It pointed out that the Liberals had first pledged a national day care program way back in their 1993 “Red Book” of campaign promises. The NDP reminded Canadians that it then took more than a decade for the Liberals to make a feeble effort to fulfill that promise.

The NDP news release quoted Pierre Trudeau’s one-time Principal Secretary, Tom Axworthy, who said of the Martin government’s belated 2005 program that it was a “death-bed repentance.”

Hard to lose with images of pre-school kids

If, as many pundits have already said, Mulcair’s announcement was all about political branding and getting a start on the next election campaign, it seemed to be a tactical success on this day.

The House is not sitting this week, so there is little in Ottawa competing for reporters’ attention.

Plus, the NDP event — in Ottawa’s Glebe neighbourhood, a hop-skip-and-jump from the Rideau Canal, and in the shadow of the recently re-opened football stadium — featured happy pre-school kids, and there is nothing more photogenic than that.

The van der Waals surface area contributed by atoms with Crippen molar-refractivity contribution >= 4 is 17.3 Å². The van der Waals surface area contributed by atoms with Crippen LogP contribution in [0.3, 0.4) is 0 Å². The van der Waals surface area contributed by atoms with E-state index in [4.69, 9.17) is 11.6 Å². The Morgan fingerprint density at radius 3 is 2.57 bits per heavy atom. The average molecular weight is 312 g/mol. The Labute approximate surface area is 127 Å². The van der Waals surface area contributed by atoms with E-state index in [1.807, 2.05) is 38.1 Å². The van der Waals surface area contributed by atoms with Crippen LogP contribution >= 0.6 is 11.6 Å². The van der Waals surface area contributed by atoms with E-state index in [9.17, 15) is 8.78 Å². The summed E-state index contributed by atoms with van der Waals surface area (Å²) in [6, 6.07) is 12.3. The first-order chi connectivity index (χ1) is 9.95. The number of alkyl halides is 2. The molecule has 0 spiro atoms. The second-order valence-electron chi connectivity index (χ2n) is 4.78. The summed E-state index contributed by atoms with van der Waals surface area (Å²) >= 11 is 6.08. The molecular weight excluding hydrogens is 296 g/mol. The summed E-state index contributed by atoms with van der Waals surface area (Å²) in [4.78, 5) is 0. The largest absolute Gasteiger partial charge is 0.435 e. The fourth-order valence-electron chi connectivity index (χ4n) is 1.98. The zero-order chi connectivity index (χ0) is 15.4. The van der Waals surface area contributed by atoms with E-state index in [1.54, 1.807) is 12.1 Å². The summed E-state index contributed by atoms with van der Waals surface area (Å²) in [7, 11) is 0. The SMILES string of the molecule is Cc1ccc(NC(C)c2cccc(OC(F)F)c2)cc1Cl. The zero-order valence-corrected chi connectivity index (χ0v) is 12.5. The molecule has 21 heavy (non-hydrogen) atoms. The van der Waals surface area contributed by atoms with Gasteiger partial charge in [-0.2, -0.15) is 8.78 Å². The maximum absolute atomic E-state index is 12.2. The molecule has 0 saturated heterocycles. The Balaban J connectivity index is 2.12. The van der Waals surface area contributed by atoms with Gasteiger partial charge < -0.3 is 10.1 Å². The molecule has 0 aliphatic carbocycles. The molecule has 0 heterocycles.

The one sour note was struck by Sun News’ Jessica Hume. She tried awkwardly to inject some Quebec bashing into the event.

Photo by Karl Nerenberg

“I am from Toronto,” she said to the Official Opposition Leader, “where we say we have paid for our bad roads by supporting $7 a day child care in Quebec.”

She went on to ask that if Quebec’s program, in effect, depended on federal “transfers” how could such a program be affordable for all of Canada?